There is a growing sense that the moment may soon arrive when the collateral damage of liberalism will become so obviously insurmountable for all but the most die-hard fans of centralized authority, that many will become receptive to an alternative. The laws of economics are ultimately no more flexible than the law of gravity after all, as that bastion of liberalism and unionism, Detroit, is demonstrating. From this perspective, the timing of Levin’s sterling effort couldn’t be better.
Highlighting a method for redress which the Framers themselves included in the Constitution for precisely the time when the federal government might become incapable of reforming itself, Levin cites the means by which the states themselves can call for a limited convention for the sole purpose of proposing amendments, bypassing Washington DC altogether.
Last evening, at the Reagan Library, Levin was asked to pick which amendment, out of the eleven he has proposed, he would select if he could save only one. Interestingly, he selected the amendment in which states would be able to directly amend the Constitution by a two thirds vote.
I figure if the Supreme Court can amend it by one Justice, and if the President can amend it by refusing to comply with the law, and if Congress can amend it by writing Obamacare, then what the hell. Two thirds of the states, and that’s pretty tough to get, should be able to amend it directly.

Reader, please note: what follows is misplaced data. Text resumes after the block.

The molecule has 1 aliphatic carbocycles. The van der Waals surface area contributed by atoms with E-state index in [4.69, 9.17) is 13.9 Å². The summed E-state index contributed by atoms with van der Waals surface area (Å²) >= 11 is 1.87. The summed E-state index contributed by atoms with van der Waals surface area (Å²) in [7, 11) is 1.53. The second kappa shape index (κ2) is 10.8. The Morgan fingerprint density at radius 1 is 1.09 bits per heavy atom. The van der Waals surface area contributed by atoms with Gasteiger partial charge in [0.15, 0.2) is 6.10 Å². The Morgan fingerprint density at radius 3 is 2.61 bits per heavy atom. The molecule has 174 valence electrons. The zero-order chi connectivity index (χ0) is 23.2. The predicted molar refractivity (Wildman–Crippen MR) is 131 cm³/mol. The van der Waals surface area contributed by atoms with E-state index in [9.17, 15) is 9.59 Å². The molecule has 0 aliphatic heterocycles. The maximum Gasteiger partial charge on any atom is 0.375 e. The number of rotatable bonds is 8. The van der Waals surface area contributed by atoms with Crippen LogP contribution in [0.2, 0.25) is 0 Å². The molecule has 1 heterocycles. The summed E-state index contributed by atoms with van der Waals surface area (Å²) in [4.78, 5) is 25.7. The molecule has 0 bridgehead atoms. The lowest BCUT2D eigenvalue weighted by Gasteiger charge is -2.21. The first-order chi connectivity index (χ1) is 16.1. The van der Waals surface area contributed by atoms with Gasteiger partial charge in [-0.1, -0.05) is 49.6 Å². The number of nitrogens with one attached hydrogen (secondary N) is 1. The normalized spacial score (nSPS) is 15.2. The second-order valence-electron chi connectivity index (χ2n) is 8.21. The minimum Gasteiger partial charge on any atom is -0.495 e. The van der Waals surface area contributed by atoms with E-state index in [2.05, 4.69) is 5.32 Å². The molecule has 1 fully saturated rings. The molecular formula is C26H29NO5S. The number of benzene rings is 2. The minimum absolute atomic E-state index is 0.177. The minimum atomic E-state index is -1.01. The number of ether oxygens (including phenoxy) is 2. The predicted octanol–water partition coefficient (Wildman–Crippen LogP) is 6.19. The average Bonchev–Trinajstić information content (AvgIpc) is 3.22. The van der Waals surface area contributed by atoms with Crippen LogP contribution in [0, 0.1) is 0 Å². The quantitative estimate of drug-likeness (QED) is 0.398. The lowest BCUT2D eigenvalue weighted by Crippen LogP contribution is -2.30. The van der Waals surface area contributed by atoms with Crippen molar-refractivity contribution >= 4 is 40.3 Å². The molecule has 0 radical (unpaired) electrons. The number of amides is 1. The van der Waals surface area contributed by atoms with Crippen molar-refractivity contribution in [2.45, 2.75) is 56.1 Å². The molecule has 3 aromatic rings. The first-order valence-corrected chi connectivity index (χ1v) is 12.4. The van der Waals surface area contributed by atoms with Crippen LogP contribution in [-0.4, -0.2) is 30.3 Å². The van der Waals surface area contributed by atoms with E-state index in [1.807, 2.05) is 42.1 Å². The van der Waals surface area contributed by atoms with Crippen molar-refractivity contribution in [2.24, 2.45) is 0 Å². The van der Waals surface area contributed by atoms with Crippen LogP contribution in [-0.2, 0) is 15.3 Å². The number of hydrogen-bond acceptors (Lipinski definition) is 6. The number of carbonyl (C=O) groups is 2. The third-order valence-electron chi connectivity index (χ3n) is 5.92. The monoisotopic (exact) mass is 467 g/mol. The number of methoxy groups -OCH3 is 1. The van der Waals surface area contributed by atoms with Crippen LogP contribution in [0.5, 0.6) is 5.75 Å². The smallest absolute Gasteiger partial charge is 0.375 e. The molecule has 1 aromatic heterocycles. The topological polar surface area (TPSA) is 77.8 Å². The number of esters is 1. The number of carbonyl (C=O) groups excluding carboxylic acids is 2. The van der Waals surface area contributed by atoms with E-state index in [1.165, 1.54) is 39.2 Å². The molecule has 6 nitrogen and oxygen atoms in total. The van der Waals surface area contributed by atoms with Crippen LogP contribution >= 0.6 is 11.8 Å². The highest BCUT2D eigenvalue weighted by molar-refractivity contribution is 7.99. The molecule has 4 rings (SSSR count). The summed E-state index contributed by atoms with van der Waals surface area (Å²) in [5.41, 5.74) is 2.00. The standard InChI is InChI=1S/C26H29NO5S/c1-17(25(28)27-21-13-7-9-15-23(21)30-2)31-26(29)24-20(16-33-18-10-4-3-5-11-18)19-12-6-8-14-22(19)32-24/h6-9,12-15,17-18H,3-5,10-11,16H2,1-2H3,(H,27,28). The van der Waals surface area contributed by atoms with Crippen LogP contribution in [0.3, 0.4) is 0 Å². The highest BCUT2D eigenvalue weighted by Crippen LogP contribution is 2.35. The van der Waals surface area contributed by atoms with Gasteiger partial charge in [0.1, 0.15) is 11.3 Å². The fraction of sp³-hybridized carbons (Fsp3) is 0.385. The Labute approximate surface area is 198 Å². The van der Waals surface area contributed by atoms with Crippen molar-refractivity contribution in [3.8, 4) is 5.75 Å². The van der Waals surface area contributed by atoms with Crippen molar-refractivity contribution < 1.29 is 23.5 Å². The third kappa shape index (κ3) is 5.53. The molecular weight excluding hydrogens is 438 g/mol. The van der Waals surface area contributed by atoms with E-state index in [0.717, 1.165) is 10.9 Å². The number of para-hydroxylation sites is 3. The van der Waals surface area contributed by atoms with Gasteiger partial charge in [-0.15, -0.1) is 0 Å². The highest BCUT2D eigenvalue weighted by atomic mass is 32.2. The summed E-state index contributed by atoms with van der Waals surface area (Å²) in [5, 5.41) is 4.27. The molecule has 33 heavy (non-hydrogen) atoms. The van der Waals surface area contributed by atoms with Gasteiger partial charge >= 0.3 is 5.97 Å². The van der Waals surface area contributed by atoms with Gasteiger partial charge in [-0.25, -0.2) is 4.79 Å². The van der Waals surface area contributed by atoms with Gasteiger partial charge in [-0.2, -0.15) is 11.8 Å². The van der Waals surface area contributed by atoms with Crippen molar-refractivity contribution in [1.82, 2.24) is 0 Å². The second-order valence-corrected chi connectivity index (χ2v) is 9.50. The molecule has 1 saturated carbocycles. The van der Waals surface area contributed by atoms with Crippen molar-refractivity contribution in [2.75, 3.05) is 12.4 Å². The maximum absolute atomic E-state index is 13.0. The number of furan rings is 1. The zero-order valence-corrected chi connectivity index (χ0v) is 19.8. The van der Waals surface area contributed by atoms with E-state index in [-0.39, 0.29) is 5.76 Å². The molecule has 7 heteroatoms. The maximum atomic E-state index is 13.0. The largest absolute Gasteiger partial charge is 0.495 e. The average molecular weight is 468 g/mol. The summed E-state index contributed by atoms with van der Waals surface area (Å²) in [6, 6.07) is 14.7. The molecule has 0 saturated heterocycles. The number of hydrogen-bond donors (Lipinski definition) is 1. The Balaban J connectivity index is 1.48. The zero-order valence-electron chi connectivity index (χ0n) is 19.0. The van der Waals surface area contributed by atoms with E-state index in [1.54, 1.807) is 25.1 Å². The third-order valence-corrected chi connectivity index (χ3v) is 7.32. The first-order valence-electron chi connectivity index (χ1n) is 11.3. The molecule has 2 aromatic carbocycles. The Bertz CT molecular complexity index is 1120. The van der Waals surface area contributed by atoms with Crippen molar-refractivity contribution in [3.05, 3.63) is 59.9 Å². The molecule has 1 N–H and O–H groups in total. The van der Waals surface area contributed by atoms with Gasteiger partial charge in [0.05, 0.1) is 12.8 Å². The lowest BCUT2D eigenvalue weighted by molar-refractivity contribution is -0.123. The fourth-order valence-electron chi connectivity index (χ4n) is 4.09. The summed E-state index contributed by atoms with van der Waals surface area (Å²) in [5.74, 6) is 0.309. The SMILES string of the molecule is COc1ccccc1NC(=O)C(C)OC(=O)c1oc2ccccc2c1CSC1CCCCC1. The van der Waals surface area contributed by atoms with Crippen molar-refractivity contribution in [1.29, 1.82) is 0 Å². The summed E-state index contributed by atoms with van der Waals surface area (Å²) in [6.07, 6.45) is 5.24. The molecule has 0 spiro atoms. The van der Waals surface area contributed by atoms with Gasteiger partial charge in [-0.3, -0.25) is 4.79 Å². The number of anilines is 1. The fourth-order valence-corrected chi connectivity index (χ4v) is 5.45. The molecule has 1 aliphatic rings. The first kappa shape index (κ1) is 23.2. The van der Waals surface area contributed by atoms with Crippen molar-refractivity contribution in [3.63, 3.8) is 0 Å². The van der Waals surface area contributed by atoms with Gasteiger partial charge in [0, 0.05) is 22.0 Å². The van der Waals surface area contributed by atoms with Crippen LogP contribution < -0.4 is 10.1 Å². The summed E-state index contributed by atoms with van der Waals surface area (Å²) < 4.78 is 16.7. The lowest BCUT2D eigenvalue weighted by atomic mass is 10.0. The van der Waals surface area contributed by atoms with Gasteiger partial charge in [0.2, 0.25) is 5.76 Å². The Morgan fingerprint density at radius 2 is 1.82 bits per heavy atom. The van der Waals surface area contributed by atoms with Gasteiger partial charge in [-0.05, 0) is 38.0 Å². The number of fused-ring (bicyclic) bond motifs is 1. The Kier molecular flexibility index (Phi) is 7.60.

Where Barack Obama sought to “fundamentally transform” America into something the Founders risked everything to escape, Mark Levin seeks nothing less (or more) than the fundamental restoration of a great republic. From term limits on Congress and the Supreme Court to an amendment to limit the growth and reach of the administrative branch of government (which issued some 3,000 new regulations just last year), and an amendment to allow states to directly amend the Constitution, Levin proposes a total of eleven amendments geared toward reining in a runaway bureaucracy that has become unmoored from its constitutional foundation and openly mocks citizens with the temerity to challenge its incursions into their private lives.
Noting that his proposed amendments are by no means chiseled in stone, Levin was careful to make two important observations last night. First, his immediate goal is to start a grass roots conversation among the good people of this country that could spread to the state legislatures themselves, gaining momentum as citizens again realize that the country belongs to them, not to state functionaries. Second, while conservatives are perfectly capable of working at the federal level, which is to say electing the most conservative candidates possible to federal office, they would be well advised to simultaneously pursue the method that the Framers provided in Article V of the Constitution to address a ruling class that consistently and arrogantly governs against the will of the people.
Forever fearful of almost everything generally, and specifically terrified of being labeled as the, “party of no,” some on our side tend to look at the Democrats’ sprint to the left and offer as their alternative the idea that we should instead walk sensibly in the same direction, while chastising the rest of us to come up with a better idea. Having studied the text of the Constitution, along with the background and even the correspondence of the Framers, Mark Levin has offered a provocative and compelling alternative that deserves a careful reading and consideration.